Sensory Development of Eyes and Ears Development of the Eyes
Fetal Fetal Period Fetal Development and the Fetus as Patient
Birth and Revision
Additional Textbook Content - The following concepts also form part of the theory material covered throughout the course.
  1. Principles and Mechanisms of Morphogenesis and Dysmorphogenesis
  2. Common Signaling Pathways Used During Development
  3. Human Birth Defect
ANAT2341 Course Timetable  
Week (Mon) Lecture 1 (Mon 1-2pm) Lecture 2 (Tue 3-4pm) Practical (Fri 1-3pm)
Week 2 (1 Aug) Introduction Fertilization Lab 1
Week 3 (8 Aug) Week 1 and 2 Week 3 Lab 2
Week 4 (15 Aug) Mesoderm Ectoderm Lab 3
Week 5 (22 Aug) Early Vascular Placenta Lab 4
Week 6 (29 Aug) Gastrointestinal Respiratory Lab 5
Week 7 (5 Sep) Head Neural Crest Lab 6
Week 8 (12 Sep) Musculoskeletal Limb Development Lab 7
Week 9 (19 Sep) Renal Genital Lab 8
Mid-semester break
Week 10 (3 Oct) Public Holiday Stem Cells Lab 9
Week 11 (10 Oct) Integumentary Endocrine Lab 10
Week 12 (17 Oct) Heart Sensory Lab 11
Week 13 (24 Oct) Fetal Birth and Revision Lab 12

ANAT2341 2016: Moodle page | ECHO360 | Textbooks | Students 2016 | Projects 2016

Student Page

Lab Attendance

Z3414482 (talk) 14:34, 5 August 2016 (AEST)

Z3414482 (talk) 14:47, 12 August 2016 (AEST)

Z3414482 (talk) 13:15, 19 August 2016 (AEST)

Z3414482 (talk) 13:52, 26 August 2016 (AEST)

Z3414482 (talk) 13:43, 2 September 2016 (AEST)

Z3414482 (talk) 13:24, 9 September 2016 (AEST)

Mark Hill (talk) 12:03, 13 October 2016 (AEDT) Where are your later lab attendance records?

Z3414482 (talk) 13:19, 21 October 2016 (AEDT)

Lab 1 Assessment

<pubmed>PMC4496430</pubmed> Summary This research article studies the effectiveness of artificial oocyte activation (AOA) with a calcium ionophore for fertilization under two circumstances. The first overall circumstance, under which the effectiveness of this procedure was tested for, was when there had been total fertilization failure in past IVF cycles. Secondly, the other more specific cases AOA was tested under, were those that showed severe male factor infertility with non-motile spermatozoa even after pentoxifylline (PF) treatement. AOA is a useful method in avoiding total fertilization failure in human in vitro fetilizaiton-embryo transfer (IVF-ET). AOA attained through calcium ionophore can induce calcium oscillation in oocytes and initate the fertilization process.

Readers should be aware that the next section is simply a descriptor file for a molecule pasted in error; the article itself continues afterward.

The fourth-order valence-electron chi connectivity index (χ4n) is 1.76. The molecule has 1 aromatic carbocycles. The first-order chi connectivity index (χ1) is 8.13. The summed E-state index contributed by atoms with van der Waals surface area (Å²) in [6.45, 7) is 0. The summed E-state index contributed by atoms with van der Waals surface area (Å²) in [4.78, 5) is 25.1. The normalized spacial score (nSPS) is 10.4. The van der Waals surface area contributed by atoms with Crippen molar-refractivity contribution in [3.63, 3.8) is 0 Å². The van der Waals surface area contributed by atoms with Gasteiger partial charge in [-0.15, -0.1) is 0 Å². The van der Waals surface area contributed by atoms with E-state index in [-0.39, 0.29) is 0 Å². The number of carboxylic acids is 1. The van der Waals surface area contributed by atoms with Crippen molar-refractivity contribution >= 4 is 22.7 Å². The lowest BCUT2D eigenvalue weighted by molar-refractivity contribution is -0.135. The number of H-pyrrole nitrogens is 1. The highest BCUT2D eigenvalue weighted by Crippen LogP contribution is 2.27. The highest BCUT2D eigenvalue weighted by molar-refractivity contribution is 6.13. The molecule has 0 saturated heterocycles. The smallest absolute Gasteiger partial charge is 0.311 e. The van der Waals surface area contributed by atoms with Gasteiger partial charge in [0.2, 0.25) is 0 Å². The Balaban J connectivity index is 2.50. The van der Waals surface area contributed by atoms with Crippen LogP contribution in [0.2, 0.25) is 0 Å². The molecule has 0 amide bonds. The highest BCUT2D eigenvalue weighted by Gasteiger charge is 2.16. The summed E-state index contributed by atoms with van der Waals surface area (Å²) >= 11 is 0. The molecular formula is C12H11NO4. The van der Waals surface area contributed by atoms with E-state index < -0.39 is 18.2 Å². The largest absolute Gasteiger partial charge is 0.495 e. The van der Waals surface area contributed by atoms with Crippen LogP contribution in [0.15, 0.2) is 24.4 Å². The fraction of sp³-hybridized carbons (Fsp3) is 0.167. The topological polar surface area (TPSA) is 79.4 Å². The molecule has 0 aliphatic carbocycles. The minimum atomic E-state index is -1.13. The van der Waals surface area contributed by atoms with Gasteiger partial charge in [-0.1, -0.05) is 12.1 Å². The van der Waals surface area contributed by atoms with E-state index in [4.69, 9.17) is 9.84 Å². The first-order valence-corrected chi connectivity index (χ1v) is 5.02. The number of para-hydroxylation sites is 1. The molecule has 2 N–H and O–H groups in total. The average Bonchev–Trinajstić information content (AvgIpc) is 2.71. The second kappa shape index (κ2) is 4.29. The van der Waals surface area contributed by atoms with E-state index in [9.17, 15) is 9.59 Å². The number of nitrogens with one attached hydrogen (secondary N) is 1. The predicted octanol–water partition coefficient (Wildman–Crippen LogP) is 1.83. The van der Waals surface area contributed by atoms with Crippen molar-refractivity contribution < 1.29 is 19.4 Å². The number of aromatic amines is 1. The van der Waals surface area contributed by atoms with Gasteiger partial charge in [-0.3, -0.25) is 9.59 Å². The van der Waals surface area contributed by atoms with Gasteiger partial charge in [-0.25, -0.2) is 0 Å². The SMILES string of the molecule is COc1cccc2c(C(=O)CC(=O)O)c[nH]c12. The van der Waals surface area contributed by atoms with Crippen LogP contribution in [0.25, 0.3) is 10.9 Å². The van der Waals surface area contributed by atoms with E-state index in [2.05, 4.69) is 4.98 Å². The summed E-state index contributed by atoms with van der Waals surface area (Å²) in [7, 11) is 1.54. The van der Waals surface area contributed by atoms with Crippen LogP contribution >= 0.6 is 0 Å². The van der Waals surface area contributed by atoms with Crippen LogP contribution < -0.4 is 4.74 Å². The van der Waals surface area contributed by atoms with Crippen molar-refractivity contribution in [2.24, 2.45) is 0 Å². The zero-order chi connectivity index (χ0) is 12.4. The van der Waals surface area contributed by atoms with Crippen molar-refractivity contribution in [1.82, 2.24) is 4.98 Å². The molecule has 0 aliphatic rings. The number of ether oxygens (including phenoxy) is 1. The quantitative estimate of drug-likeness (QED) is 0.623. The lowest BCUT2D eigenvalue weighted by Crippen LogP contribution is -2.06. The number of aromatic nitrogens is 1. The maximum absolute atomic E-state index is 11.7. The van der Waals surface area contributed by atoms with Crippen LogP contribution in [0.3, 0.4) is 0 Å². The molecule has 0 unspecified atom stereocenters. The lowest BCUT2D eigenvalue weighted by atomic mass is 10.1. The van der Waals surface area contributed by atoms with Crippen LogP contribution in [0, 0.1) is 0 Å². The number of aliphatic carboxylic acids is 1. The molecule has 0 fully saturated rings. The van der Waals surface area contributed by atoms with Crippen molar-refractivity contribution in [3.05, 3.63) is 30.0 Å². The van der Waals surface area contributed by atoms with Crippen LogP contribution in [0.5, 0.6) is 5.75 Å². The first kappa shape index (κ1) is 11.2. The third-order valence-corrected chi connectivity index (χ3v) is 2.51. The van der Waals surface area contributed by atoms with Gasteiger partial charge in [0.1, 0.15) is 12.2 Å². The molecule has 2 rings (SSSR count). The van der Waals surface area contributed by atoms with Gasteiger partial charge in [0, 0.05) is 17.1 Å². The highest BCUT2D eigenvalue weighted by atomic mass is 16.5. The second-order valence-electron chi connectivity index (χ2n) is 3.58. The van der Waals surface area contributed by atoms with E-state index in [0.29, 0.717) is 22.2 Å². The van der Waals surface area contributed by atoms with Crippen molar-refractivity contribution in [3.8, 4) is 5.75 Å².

For the purpose of this study, between January 2006 to June 2013, 29 intracytoplasmic sperm injection (ICSI) – AOA were performed. All cases were characterised by male factor infertility, however out of the 29 cases further division was made depending on sperm motility after PF treatment. From the data collected, it was concluded that regardless of whether sperm motility was restored after PF treatment or not, oocyte activation is a useful method to ensure fertilization in TESE-ICSI cycles.

Mark Hill 18 August 2016 - OK so this looks at mechanisms of how the oocyte can be artificially activated giving us insights into the normal in vivo mechanism. Good summary. Assessment 5/5

Lab 2 Assessment

V polarity.jpg

Position of echinoderms in phylogeny of bilateria and establishment of D/V polarity during early development of the sea urchin embryo.

Mark Hill 29 August 2016 - You do not need to include the Reference, Copyright and Student Image template on your page. But you did need to have a link to the reference with the image legend, as shown below.

Position of echinoderms in phylogeny of bilateria and establishment of D/V polarity during early development of the sea urchin embryo.[1]

Assessment 4/5




Copyright Lapraz et al. This is an open-access article distributed under the terms of the Creative Commons Attribution License, which permits unrestricted use, distribution, and reproduction in any medium, provided the original author and source are credited.

Note - This image was originally uploaded as part of an undergraduate science student project and may contain inaccuracies in either description or acknowledgements. Students have been advised in writing concerning the reuse of content and may accidentally have misunderstood the original terms of use. If image reuse on this non-commercial educational site infringes your existing copyright, please contact the site editor for immediate removal.

Lab 4 Assessment